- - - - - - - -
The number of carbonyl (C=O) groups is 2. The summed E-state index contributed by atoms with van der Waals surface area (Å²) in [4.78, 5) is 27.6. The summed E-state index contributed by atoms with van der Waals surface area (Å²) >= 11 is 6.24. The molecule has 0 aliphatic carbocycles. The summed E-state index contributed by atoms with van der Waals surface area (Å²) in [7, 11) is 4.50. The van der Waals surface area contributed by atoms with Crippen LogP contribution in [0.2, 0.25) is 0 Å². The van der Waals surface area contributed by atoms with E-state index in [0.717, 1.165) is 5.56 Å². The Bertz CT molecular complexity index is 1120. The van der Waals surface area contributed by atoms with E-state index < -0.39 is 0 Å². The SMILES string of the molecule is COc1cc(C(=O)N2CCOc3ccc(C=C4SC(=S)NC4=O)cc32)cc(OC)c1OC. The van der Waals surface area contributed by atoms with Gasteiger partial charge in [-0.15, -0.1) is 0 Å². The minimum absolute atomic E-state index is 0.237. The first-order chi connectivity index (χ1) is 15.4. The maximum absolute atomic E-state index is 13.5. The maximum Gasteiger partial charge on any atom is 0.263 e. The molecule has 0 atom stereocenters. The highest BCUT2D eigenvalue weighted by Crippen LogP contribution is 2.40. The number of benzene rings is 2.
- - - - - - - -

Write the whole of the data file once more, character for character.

The number of carbonyl (C=O) groups is 2. The summed E-state index contributed by atoms with van der Waals surface area (Å²) in [4.78, 5) is 27.6. The summed E-state index contributed by atoms with van der Waals surface area (Å²) >= 11 is 6.24. The molecule has 0 aliphatic carbocycles. The summed E-state index contributed by atoms with van der Waals surface area (Å²) in [7, 11) is 4.50. The van der Waals surface area contributed by atoms with Crippen LogP contribution in [0.2, 0.25) is 0 Å². The van der Waals surface area contributed by atoms with E-state index in [0.717, 1.165) is 5.56 Å². The Bertz CT molecular complexity index is 1120. The van der Waals surface area contributed by atoms with E-state index < -0.39 is 0 Å². The SMILES string of the molecule is COc1cc(C(=O)N2CCOc3ccc(C=C4SC(=S)NC4=O)cc32)cc(OC)c1OC. The van der Waals surface area contributed by atoms with Gasteiger partial charge in [-0.15, -0.1) is 0 Å². The minimum absolute atomic E-state index is 0.237. The first-order chi connectivity index (χ1) is 15.4. The maximum absolute atomic E-state index is 13.5. The maximum Gasteiger partial charge on any atom is 0.263 e. The molecule has 0 atom stereocenters. The highest BCUT2D eigenvalue weighted by Crippen LogP contribution is 2.40. The number of benzene rings is 2.